One might say he died of a broken heart, because as humans, for whatever reason, it soothes our existential dread to anthropomorphize nature’s simpler creatures. The Wildlife Conservation Society has the more scientific but still sad story: “Gus was euthanized yesterday while under anesthesia for a medical procedure conducted by WCS veterinarians. Gus had been exhibiting abnormal feeding behavior with low appetite and difficulty chewing and swallowing his food. During the procedure, veterinarians determined Gus had a large, inoperable tumor in his thyroid region.”
He was 27, old for a zoo bear; still, Gus hasn’t been the same since his companion of 24 years, Ida, died in 2011.
In the New York Times column “The Lonely Polar Bear” after Ida’s passing, Diane Ackerman wrote:
My heart goes out to Gus, the famously neurotic polar bear in the Central Park Zoo, who used to swim endless laps around his pool. He’d dive to the bottom in a froth of bubbles, surge across and then surface like a bear obsessed. He’d backstroke to the other side, and with great paws splashing, dive down to the bottom and circle around again. Some wags called him the “bipolar bear,” but most zoo-goers sensed that he felt bored, pent-up, out of his element and depressed. […]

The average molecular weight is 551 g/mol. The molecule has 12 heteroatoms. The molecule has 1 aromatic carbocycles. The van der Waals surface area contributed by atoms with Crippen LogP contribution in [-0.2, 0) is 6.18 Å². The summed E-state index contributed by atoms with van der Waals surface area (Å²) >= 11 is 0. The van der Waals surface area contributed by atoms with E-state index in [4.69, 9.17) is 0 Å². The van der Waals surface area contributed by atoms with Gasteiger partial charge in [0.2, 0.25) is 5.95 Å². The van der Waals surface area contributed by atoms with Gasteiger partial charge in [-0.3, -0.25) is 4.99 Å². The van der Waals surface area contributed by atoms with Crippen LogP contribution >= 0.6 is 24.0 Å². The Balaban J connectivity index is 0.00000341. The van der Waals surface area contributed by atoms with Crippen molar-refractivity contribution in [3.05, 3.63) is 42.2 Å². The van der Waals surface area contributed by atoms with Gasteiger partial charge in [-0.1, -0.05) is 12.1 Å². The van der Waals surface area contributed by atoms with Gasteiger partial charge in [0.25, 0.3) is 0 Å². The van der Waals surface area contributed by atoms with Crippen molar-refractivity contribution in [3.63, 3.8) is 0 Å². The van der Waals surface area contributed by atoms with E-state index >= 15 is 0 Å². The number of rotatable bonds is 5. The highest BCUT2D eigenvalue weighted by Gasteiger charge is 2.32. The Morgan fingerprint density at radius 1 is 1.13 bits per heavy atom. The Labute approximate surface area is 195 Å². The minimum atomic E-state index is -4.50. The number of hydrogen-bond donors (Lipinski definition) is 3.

But when Ida died recently from liver disease at the age of 25, Gus grew listless, slouching around his habitat and swimming little, obviously confused and greatly disturbed by her disappearance. […] Gus probably misses Ida’s familiar scent, since polar bears are wizards of smell who will march over ice ridges for 40 miles to reach prey they’ve whiffed, can tell which way a human went 14 hours before, and follow a breeding female simply by sniffing her tracks.
Here he is in happier times, or so we’ll tell ourselves to feel better about our own lives: